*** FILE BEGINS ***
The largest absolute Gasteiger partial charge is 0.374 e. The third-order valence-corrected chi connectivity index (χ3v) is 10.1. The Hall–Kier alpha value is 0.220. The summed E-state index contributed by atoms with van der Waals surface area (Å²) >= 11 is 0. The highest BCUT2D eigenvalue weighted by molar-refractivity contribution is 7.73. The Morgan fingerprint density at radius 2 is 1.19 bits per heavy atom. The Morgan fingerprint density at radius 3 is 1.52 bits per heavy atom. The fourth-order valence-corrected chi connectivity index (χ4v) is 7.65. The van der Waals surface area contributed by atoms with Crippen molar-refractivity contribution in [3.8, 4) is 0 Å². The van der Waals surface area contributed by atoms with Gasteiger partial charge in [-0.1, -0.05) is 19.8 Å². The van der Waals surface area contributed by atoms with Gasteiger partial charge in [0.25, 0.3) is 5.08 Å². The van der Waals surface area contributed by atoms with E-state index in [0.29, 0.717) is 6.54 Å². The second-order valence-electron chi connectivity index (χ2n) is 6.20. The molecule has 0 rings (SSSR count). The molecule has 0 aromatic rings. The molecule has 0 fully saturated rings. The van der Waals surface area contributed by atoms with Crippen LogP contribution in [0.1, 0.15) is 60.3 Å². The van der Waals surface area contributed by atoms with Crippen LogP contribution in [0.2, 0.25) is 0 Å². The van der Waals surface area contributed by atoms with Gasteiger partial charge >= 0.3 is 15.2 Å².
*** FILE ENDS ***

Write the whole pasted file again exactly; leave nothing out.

The largest absolute Gasteiger partial charge is 0.374 e. The third-order valence-corrected chi connectivity index (χ3v) is 10.1. The Hall–Kier alpha value is 0.220. The summed E-state index contributed by atoms with van der Waals surface area (Å²) >= 11 is 0. The highest BCUT2D eigenvalue weighted by molar-refractivity contribution is 7.73. The Morgan fingerprint density at radius 2 is 1.19 bits per heavy atom. The Morgan fingerprint density at radius 3 is 1.52 bits per heavy atom. The fourth-order valence-corrected chi connectivity index (χ4v) is 7.65. The van der Waals surface area contributed by atoms with Crippen molar-refractivity contribution in [3.8, 4) is 0 Å². The van der Waals surface area contributed by atoms with Gasteiger partial charge in [-0.1, -0.05) is 19.8 Å². The van der Waals surface area contributed by atoms with Gasteiger partial charge in [0.25, 0.3) is 5.08 Å². The van der Waals surface area contributed by atoms with E-state index in [0.29, 0.717) is 6.54 Å². The second-order valence-electron chi connectivity index (χ2n) is 6.20. The molecule has 0 rings (SSSR count). The molecule has 0 aromatic rings. The molecule has 0 fully saturated rings. The van der Waals surface area contributed by atoms with Crippen LogP contribution in [0.1, 0.15) is 60.3 Å². The van der Waals surface area contributed by atoms with Crippen LogP contribution in [0.2, 0.25) is 0 Å². The van der Waals surface area contributed by atoms with Gasteiger partial charge >= 0.3 is 15.2 Å².